The combination of these 3 Lives—the Pleasant, Good, and Meaningful—produce the RICH life.

Eric Barker, who writes a fabulous blog called Barking up the Wrong Tree, sums up three simple ways for us to live the ‘Rich Life’. He suggests that each day we:

  1. Do something that makes us smile.
  2. Do something we’re good at.
  3. Make sure our efforts help someone else smile.

Four months after my surgery, and following a decade+ career pause, I returned to paid work as CMO at GSVlabs, a startup incubator in Silicon Valley. My illness and recuperation period had clarified that I wanted to apply all the work skills and life experience I had gained in a growing venture that helped others start businesses and succeed.

Soon after, additional contemplation and change provided the perfect catalyst for creation of ReBoot Accel; a career accelerator that gets women current, connected, and confident to return to work.

While ReBoot Accel started with the mission to help local women who needed and wanted to reenter the workforce; it quickly blossomed into a national movement, with programs in major cities throughout the U.S.

Women who are navigating challenging mid-life transitions like a health scare, divorce, sudden loss of a partner, and financial instability (a large and growing market as we’re all living longer), have benefitted most from our high-tech, high-touch career reentry prep programs.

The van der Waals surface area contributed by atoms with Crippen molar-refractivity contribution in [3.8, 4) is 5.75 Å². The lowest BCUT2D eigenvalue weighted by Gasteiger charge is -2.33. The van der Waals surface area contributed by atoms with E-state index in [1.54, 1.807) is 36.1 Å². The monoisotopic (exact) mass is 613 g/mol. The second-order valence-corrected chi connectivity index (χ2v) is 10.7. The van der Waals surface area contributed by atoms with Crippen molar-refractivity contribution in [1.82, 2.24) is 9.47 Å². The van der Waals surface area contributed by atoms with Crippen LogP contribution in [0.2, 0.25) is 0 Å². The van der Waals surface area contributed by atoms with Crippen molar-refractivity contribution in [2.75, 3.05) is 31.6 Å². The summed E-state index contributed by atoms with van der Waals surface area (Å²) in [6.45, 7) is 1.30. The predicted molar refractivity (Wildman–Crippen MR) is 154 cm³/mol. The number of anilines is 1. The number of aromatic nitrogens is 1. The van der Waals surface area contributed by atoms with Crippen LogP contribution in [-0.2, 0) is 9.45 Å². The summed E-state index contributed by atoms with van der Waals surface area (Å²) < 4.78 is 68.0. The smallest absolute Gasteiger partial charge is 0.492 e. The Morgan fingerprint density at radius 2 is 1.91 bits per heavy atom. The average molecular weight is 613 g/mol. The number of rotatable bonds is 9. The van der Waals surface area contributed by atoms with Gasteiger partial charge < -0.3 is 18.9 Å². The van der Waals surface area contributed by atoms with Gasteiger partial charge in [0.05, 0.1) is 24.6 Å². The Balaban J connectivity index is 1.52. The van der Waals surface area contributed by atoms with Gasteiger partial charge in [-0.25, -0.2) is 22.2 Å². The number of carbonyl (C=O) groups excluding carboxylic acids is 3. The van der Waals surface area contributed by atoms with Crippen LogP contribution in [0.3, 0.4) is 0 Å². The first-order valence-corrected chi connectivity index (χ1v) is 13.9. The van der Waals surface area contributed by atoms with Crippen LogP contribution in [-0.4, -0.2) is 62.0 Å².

Running ReBoot these past two years has rewarded me with work and a life that feels richer than ever before.

A team of passionate, dedicated, and talented women made this happen. Friends I’ve known for 30-plus years rallied to create what is now our next stage mission—catalyzing other women for a comeback. We’ve collaborated each day around issues that matter dearly to us,  and few things have provided  greater fulfillment.

What have I learned since my comeback?

  1. Each day is precious and must be seized.
  2. One must proactively make the time to do what matters…
  3. And say no to that which doesn’t.
  4. As I age, ego gives way to purpose, and having social impact becomes all-important.
  5. Taking time for reflection and listening to the still voice within keeps me on the right path.
  6. The meaningful life has equal bits of pleasure, personal “flow” time, and making other people’s lives better.

Diane Flynn is Co-Founder and CEO of ReBoot Accel. ReBoot Accel gets women current, connected, and confident to return to work. Now offered in Silicon Valley, Chicago, Seattle, NY, and LA, ReBoot programs will be opening in 5 additional cities in 2017. 500 women have participated in our program, and 82% of those seeking have landed meaningful work.